Dawn’s two remaining reaction wheels show no sign of failing since they were activated when the spacecraft reached its current 230-mile-high (375-kilometer) orbit around Ceres, the lowest altitude in the mission’s flight plan. The pointing wheels could still run into trouble at any time, but their smooth operation has kept hydrazine usage to a minimum.
“This has resulted in an excess of about eight kilograms (17 pounds) of hydrazine,” Raymond said.
Dawn needed the reaction wheels at lower altitudes to fight against torque from Ceres’ weak gravity field that could pull the spacecraft off its proper orientation. Without the wheels, engineers figured Dawn would quickly burn through its leftover hydrazine fuel.
“They have worked, and it’s given us more than five kilograms (11 pounds) of savings in the hydrazine, and along with the fact that we didn’t have anomalies … we banked that extra hydrazine as well,” Raymond said.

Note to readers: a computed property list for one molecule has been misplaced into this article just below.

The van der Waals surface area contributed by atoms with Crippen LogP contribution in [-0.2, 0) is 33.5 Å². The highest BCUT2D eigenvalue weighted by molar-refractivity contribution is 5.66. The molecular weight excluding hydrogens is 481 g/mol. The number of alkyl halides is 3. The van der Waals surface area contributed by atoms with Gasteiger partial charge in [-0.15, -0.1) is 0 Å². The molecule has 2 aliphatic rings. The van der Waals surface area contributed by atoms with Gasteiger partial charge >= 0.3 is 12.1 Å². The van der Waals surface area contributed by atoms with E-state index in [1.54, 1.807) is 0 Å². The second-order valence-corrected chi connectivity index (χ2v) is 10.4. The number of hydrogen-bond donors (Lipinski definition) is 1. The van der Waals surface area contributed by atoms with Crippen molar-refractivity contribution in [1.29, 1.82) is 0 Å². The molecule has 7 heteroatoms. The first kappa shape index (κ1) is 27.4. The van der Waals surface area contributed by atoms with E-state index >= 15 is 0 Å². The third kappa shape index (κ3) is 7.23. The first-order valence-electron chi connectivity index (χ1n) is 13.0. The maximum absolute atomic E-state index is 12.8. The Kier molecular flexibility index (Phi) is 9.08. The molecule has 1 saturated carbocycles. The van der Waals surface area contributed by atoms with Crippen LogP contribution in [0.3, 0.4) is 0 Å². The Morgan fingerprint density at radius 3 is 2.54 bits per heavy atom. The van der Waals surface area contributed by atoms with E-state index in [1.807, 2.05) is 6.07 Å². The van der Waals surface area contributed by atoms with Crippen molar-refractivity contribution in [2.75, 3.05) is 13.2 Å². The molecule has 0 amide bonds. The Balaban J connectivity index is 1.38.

“In the words of of Bugs Bunny, Dawn at Ceres has been a wheel success,” she joked.
But Dawn’s next move depends on a decision due from NASA Headquarters in the coming days.
“We are awaiting a response any day now, I hope, because we’re on a very tight timeline to leave Ceres by July 12 in order not to expend more hydrazine at Ceres because, at some point, we’ll rapidly run out of the ability to leave Ceres and go anywhere else,” Raymond said.
Jim Green, head of NASA’s planetary science division at NASA Headquarters, said Wednesday that agency officials will decide the fate of Dawn this week or next week.
“We are very sensitive to that,” Green said of the July 12 deadline. “That hasn’t lost our attention.”